More detailed information on ViWA

The Project Logic of VIWA

92-99% of the use of green and blue water accounts for agriculture. With a share of about 69% of water abstraction agriculture is the most significant user of blue water, but often regionally competes with other uses. Therefore, the proposed project focuses on the Water-Food-Energy Nexus.

Fig.4: Water use efficiency as function of agricultural yield for three important global crops. Increases in yield are functionally connected with higher water use efficiency (adapted from Zwart and Bastiannsen 2004).

Limited water resources give the sustainable increase in water use efficiency the central role in securing a growing demand for water-related goods such as food. The rapidly increasing global trade of agricultural products generates global virtual water flows whose size is statistically well documented. On the level of aggregation used in current research work, however, only rough statements about the water use efficiency and scarcity of the used water resources are possible. They are also possibly subject to large errors. At this level of aggregation the virtual water that is implicitly traded with agricultural commodities forgets about the scarcity, efficiency and sustainability with which it was used during production at the source of the commodity. Scarcity, efficiency and sustainability in water use show very high spatial and temporal variability. Thus, these parameters change substantially in much of the world as along arbitrary transects of river courses to their hinterland. While water is abundantly available along the rivers usually water scarcity and overexploitation as of groundwater resources prevails only a few kilometers inland. This situation of tension between local production and global trade of agricultural commodities together with inherent non-linearities as shown in Fig.4 describes a classic scale problem. The sole global, large-scale collection and analysis of the conditions based on statistics is insufficient to connect new management options for sustainable and efficient water use at local and regional level with strategies for global trade in virtual water and thus to achieve progress in water-related SDGs which can be documented in a transparent, resilient and independently verifiable manner.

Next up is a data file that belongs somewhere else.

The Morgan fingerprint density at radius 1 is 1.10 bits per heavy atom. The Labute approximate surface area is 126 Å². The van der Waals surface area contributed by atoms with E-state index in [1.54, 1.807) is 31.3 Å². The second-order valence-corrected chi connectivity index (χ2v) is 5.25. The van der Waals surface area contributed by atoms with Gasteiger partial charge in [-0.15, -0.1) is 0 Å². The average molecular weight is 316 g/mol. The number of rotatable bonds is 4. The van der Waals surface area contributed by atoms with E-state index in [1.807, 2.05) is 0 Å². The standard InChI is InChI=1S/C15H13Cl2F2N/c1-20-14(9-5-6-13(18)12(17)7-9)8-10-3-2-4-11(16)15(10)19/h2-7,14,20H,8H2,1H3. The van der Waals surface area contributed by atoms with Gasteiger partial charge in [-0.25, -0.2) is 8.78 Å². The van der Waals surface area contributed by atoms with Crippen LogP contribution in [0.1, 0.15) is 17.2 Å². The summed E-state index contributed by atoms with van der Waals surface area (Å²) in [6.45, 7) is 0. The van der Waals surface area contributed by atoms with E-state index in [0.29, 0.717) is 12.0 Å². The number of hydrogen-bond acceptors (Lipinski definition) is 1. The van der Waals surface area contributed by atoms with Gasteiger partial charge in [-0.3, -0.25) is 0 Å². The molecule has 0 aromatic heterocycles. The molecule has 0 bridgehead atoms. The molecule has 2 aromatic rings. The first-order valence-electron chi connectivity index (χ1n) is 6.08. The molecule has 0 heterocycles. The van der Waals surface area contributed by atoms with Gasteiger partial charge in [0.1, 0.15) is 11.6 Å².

High-resolution monitoring system for water-related SDGs

So far missing is therefore a timely, spatially explicit, high-resolution global coverage of virtual and real water flows in terms of quantity, efficiency, scarcity and sustainability of the managed water resources in order to determine and assess the local and regional water use, especially in crop production and for virtual water trade.

The implementation of the European satellite fleet COPERNICUS opens up new possibilities of Earth observation from space, which allow observing the growth pattern of plants in agricultural areas with high temporal resolution and at plot-level. Weather and farming-practices (fertilization, irrigation, pest control) lead to different growth curves that are associated with different yields, water consumption and water use efficiencies (Fig.4). The observation time series of COPERNICUS satellites contains, at least in principle, information about the management intensity and the underlying water use efficiencies for green and blue water. To be able to extract these information Earth observation alone are not conclusive. For this purpose, the impact of climate and weather on the development of the crops must be separated from the impact of the farming practices. Plant growth models that make crops grow under given weather conditions with a wide range of different farming practices allow this separation. From an ensemble covering a variety of cultures and agricultural practices, the member of the simulation set that best fits the satellite observation time series is selected (see Figure 2). It optimally represents the actual agricultural practices at the site and is linked to a specific simulated yield and a specific simulated water use efficiency. This allows obtaining large coverage and high resolution information on current yields, water use efficiency and water scarcity in a timely manner. It can be operationalized based on the freely available COPERNICUS satellite data streams. This approach has already been successfully applied by project partner VISTA in different parts of the world in the context of pilot projects and is a key component of the global monitoring concept of the project (Hank et al. (2015)).